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A “Practical” Ethic for Animals

Abstract

Drawing on the features of “practical philosophy” described by Toulmin (1990), a “practical” ethic for animals would be rooted in knowledge of how people affect animals, and would provide guidance on the diverse ethical concerns that arise. Human activities affect animals in four broad ways: (1) keeping animals, for example, on farms and as companions, (2) causing intentional harm to animals, for example through slaughter and hunting, (3) causing direct but unintended harm to animals, for example by cropping practices and vehicle collisions, and (4) harming animals indirectly by disturbing life-sustaining processes and balances of nature, for example by habitat destruction and climate change. The four types of activities raise different ethical concerns including suffering, injury, deprivation, and death (of individuals), decline of populations, disruption of ecological systems containing animals, and extinction of species. They also vary in features relevant to moral evaluation and decision-making; these include the number of animals affected, the duration of the effects, the likelihood of irreversible effects, and the degree to which the effects can be controlled. In some cases human actions can also provide benefits to animals such as shelter and health care. Four mid-level principles are proposed to make a plausible fit to the features of the four types of human activities and to address the major ethical concerns that arise. The principles are: (1) to provide good lives for the animals in our care, (2) to treat suffering with compassion, (3) to be mindful of unseen harm, and (4) to protect the life-sustaining processes and balances of nature. This “practical” approach arguably makes a better fit to the complex, real-life problems of animal ethics than the single foundational principles that have dominated much recent animal ethics philosophy.

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Notes

  1. 1.

    By an “ethic for animals,” I mean a system of ethical thought that includes animals, such that people take animals, as well as people, into ethical consideration.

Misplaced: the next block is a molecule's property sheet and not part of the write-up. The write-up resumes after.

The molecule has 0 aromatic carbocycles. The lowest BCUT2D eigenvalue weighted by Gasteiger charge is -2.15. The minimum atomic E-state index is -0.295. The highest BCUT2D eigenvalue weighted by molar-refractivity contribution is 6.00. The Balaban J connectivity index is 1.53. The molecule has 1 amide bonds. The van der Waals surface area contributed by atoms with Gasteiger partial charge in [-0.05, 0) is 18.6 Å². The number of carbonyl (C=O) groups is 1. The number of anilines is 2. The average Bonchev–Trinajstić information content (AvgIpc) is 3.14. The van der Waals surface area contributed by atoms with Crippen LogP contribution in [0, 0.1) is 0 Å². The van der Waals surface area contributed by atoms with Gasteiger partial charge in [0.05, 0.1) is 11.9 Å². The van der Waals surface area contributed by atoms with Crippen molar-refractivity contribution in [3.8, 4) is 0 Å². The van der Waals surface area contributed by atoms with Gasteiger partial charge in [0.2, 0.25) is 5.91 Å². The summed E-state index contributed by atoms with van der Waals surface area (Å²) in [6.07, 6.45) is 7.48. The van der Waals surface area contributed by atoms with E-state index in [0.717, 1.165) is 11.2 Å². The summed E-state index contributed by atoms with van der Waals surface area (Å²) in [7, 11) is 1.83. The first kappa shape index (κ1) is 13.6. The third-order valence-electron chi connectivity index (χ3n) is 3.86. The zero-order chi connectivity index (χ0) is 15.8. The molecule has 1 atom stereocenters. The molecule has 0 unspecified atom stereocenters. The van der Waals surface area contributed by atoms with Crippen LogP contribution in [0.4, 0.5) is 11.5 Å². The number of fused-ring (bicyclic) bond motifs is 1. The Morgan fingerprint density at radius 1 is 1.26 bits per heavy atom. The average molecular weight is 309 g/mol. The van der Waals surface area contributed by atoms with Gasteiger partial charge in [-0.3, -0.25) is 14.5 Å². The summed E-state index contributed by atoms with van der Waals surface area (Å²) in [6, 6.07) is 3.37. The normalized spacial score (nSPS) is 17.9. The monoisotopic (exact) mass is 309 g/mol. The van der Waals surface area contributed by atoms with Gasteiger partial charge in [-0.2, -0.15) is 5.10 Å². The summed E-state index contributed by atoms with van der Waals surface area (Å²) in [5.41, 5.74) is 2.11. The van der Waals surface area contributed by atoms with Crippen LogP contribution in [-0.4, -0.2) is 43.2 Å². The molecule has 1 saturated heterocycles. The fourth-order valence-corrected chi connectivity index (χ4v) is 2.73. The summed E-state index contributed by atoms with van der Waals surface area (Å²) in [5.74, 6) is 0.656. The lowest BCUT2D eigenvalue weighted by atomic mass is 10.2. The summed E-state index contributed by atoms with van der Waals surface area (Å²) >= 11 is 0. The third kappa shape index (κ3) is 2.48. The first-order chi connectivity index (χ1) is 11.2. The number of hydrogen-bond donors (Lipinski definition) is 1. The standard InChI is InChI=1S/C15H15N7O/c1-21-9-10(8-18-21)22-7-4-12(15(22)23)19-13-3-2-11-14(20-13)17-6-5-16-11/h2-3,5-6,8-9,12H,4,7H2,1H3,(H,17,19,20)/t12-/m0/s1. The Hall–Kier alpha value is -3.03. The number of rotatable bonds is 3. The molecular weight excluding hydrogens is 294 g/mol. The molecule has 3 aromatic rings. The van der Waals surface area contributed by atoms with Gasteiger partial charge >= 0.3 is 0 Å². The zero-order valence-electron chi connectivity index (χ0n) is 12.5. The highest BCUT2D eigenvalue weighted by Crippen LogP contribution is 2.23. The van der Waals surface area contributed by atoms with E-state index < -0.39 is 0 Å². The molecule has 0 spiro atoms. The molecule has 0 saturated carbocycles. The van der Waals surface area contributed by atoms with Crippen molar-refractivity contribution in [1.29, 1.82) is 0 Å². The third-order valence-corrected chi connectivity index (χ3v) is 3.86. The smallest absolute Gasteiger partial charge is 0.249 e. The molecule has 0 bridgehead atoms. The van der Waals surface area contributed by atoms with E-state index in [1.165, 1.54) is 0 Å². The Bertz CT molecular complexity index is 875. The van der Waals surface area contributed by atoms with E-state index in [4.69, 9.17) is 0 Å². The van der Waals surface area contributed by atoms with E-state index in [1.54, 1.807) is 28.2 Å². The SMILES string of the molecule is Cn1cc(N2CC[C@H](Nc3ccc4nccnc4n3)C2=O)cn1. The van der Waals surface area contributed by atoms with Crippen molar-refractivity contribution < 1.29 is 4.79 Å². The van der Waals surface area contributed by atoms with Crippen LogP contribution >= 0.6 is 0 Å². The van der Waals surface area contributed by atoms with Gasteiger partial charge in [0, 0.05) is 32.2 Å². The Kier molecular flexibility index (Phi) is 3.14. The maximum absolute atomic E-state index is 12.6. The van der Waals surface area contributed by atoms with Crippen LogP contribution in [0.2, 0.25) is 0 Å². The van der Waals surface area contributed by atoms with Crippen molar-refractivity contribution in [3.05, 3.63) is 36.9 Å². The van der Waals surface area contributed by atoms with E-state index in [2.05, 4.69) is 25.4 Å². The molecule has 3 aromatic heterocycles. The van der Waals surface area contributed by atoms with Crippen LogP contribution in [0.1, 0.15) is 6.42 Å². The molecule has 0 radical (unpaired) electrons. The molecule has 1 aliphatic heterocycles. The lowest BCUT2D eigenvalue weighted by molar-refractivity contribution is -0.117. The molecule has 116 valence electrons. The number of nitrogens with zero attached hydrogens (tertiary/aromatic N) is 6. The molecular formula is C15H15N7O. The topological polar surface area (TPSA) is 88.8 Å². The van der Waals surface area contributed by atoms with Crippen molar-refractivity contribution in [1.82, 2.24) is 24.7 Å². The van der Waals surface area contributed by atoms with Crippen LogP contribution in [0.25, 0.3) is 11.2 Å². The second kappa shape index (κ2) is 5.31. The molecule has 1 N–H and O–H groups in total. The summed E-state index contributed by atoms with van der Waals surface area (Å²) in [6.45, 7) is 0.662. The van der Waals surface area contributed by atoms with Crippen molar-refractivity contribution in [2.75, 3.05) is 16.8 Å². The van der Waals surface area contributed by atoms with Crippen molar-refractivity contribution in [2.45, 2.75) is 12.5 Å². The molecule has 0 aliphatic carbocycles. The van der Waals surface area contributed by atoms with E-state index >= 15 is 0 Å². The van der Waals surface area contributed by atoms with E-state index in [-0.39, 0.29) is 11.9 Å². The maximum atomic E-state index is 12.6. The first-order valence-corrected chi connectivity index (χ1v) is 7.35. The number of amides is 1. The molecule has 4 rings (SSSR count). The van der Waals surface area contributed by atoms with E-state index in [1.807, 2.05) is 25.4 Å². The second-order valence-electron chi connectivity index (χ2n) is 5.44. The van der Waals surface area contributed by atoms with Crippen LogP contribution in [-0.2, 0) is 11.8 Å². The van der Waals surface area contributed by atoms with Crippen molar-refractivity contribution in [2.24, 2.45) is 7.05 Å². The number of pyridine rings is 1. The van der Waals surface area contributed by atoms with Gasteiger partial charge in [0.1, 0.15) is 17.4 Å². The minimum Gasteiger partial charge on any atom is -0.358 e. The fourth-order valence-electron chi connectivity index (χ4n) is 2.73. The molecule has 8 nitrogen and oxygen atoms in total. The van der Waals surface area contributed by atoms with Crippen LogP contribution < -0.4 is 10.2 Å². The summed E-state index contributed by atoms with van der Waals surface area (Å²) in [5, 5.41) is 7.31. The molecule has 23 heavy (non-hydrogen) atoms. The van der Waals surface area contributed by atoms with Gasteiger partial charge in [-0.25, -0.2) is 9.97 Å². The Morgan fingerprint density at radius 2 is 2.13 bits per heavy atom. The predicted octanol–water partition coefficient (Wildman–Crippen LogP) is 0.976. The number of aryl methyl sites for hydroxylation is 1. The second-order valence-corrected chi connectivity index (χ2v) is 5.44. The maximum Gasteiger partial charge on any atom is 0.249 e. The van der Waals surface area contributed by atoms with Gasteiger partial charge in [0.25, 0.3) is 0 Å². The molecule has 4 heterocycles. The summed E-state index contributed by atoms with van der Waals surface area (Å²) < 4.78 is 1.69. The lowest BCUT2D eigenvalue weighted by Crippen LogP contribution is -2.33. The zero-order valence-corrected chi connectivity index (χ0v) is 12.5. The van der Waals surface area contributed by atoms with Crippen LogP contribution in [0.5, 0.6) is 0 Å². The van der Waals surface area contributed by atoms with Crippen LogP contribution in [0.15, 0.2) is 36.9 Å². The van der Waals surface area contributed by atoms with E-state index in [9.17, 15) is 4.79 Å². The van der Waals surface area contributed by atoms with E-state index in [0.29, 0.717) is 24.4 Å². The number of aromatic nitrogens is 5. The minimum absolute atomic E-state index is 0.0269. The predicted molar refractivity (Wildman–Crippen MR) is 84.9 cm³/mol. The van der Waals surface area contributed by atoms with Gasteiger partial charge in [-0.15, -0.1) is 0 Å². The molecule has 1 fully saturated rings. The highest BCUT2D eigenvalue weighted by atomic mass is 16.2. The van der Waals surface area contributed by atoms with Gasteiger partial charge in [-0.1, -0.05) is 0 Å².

2. 2.

    I am using “suffering” as a short-hand for unpleasant affective states of all sorts including severe pain, fear, hunger, thirst, discomfort, and anxiety.

  3. 3.

    I am using “species” as a short-hand for genetically distinct types including species, sub-species and other taxonomic divisions.

  4. 4.

    By group (including family) I mean individuals that interact directly, for example in gathering food, sharing shelter, or moving in concert. By population I mean individuals that interact indirectly, for example by living in the same geographic area or competing for the same resources. By ecological system I mean “a dynamic complex of plant, animal, and microorganism communities and the nonliving environment interacting as a functional unit” (Millennium Ecosystem Assessment 2005).

  5. 5.

    The number of animals killed by crop production practices has been debated by Davis (2003), Matheny (2003), and Lamey (2007). However, most of their calculations appear to have been based on data for Apodemus sylvaticus taken from Tew and Macdonald (1993) rather than more numerous species such as Microtus arvalis as studied, for example, by Jacob (2003).

  6. 6.

    By “indirectly” I mean that the harm to animals is separated by an intervening process, and typically by a period of time, from the human activity that caused the harm. For example, methane released into the atmosphere is not toxic to animals but may cause harm in the future by climate change and melting of polar ice; and releasing a new pathogen may cause little harm at first, but great harm in the future after the pathogen multiplies and spreads. The distinction between direct and indirect harm is not always clear-cut, but it is important because people will likely have less opportunity to control the eventual effect on animals if the harm is indirect.

  7. 7.

    ‘By “compassion” I mean the feeling of being “moved by the suffering or distress of another, and by the desire to relieve it,” and “pity that inclines one to spare or to succour” (OED 2011).

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Acknowledgments

Section “How People Affect Animals” is an abbreviated version of Fraser and MacRae (2011); I am grateful to Amelia MacRae and the Universities Federation for Animal Welfare for allowing me to re-work some of that material here. I also thank Nancy Clarke for research assistance, Lennart Nordenfelt and colleagues in the UBC Animal Welfare Program for helpful discussion, and Michael McDonald, Henrik Lerner and the journal reviewers for many valuable suggestions. The work was supported by grants from the Social Sciences and Humanities Research Council of Canada and the Natural Sciences and Engineering Research Council of Canada.

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Fraser, D. A “Practical” Ethic for Animals. J Agric Environ Ethics 25, 721–746 (2012). https://doi.org/10.1007/s10806-011-9353-z

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Keywords

  • Animals
  • Animal ethics
  • Animal welfare
  • Conservation
  • Ethics
  • Environmental ethics